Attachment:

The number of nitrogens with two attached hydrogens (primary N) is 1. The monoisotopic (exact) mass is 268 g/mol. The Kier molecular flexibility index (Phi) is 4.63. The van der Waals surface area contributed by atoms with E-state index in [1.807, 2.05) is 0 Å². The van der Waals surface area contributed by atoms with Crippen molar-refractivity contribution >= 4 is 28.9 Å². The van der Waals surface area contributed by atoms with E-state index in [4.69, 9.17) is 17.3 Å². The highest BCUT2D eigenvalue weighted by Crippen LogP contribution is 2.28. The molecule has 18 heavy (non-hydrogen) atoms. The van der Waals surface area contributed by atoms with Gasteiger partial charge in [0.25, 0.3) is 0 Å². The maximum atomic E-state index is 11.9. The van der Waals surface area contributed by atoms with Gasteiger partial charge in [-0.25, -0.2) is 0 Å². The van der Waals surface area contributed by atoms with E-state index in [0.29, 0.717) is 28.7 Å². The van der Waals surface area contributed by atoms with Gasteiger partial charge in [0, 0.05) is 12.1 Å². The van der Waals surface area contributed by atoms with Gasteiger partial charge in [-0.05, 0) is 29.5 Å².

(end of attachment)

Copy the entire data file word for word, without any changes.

The number of nitrogens with two attached hydrogens (primary N) is 1. The monoisotopic (exact) mass is 268 g/mol. The Kier molecular flexibility index (Phi) is 4.63. The van der Waals surface area contributed by atoms with E-state index in [1.807, 2.05) is 0 Å². The van der Waals surface area contributed by atoms with Crippen molar-refractivity contribution >= 4 is 28.9 Å². The van der Waals surface area contributed by atoms with E-state index in [4.69, 9.17) is 17.3 Å². The highest BCUT2D eigenvalue weighted by Crippen LogP contribution is 2.28. The molecule has 18 heavy (non-hydrogen) atoms. The van der Waals surface area contributed by atoms with Gasteiger partial charge in [0.25, 0.3) is 0 Å². The maximum atomic E-state index is 11.9. The van der Waals surface area contributed by atoms with Gasteiger partial charge in [-0.25, -0.2) is 0 Å². The van der Waals surface area contributed by atoms with E-state index in [0.29, 0.717) is 28.7 Å². The van der Waals surface area contributed by atoms with Gasteiger partial charge in [0, 0.05) is 12.1 Å². The van der Waals surface area contributed by atoms with Gasteiger partial charge in [-0.05, 0) is 29.5 Å².